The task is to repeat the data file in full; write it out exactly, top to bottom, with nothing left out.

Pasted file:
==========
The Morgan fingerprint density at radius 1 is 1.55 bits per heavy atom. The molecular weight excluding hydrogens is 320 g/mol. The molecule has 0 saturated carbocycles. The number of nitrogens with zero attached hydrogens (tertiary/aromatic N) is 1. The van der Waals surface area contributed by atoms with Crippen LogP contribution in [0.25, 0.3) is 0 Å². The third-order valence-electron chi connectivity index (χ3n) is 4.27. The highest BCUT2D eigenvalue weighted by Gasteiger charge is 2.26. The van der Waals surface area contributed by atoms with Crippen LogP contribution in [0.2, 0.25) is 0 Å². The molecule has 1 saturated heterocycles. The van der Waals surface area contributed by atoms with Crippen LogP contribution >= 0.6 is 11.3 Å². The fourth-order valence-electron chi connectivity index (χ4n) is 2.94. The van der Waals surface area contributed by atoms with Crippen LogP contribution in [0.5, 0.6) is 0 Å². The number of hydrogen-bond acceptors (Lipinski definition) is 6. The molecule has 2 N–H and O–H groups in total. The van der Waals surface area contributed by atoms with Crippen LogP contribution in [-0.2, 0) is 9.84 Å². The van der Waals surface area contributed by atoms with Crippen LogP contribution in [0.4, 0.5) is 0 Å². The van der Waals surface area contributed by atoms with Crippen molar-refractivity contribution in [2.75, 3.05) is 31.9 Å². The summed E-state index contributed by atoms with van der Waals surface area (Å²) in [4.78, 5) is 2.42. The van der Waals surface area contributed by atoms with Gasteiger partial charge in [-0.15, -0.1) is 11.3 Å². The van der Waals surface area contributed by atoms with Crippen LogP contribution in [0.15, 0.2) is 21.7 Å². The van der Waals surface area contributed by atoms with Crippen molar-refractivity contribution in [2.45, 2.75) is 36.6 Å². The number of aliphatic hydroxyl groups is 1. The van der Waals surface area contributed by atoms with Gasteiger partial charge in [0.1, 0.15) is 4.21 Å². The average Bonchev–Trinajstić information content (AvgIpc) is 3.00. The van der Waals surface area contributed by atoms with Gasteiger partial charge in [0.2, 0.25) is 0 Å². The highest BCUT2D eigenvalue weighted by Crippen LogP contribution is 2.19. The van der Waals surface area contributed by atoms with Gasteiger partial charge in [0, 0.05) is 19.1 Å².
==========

The Morgan fingerprint density at radius 1 is 1.55 bits per heavy atom. The molecular weight excluding hydrogens is 320 g/mol. The molecule has 0 saturated carbocycles. The number of nitrogens with zero attached hydrogens (tertiary/aromatic N) is 1. The van der Waals surface area contributed by atoms with Crippen LogP contribution in [0.25, 0.3) is 0 Å². The third-order valence-electron chi connectivity index (χ3n) is 4.27. The highest BCUT2D eigenvalue weighted by Gasteiger charge is 2.26. The van der Waals surface area contributed by atoms with Crippen LogP contribution in [0.2, 0.25) is 0 Å². The molecule has 1 saturated heterocycles. The van der Waals surface area contributed by atoms with Crippen LogP contribution >= 0.6 is 11.3 Å². The fourth-order valence-electron chi connectivity index (χ4n) is 2.94. The van der Waals surface area contributed by atoms with Crippen LogP contribution in [0.5, 0.6) is 0 Å². The number of hydrogen-bond acceptors (Lipinski definition) is 6. The molecule has 2 N–H and O–H groups in total. The van der Waals surface area contributed by atoms with Crippen LogP contribution in [-0.2, 0) is 9.84 Å². The van der Waals surface area contributed by atoms with Crippen LogP contribution in [0.4, 0.5) is 0 Å². The van der Waals surface area contributed by atoms with Crippen molar-refractivity contribution in [2.75, 3.05) is 31.9 Å². The summed E-state index contributed by atoms with van der Waals surface area (Å²) in [4.78, 5) is 2.42. The van der Waals surface area contributed by atoms with Gasteiger partial charge in [-0.15, -0.1) is 11.3 Å². The van der Waals surface area contributed by atoms with Crippen LogP contribution in [0.15, 0.2) is 21.7 Å². The van der Waals surface area contributed by atoms with Crippen molar-refractivity contribution in [2.45, 2.75) is 36.6 Å². The number of aliphatic hydroxyl groups is 1. The van der Waals surface area contributed by atoms with Gasteiger partial charge in [0.1, 0.15) is 4.21 Å². The average Bonchev–Trinajstić information content (AvgIpc) is 3.00. The van der Waals surface area contributed by atoms with Gasteiger partial charge in [0.2, 0.25) is 0 Å². The highest BCUT2D eigenvalue weighted by Crippen LogP contribution is 2.19. The van der Waals surface area contributed by atoms with Gasteiger partial charge in [0, 0.05) is 19.1 Å².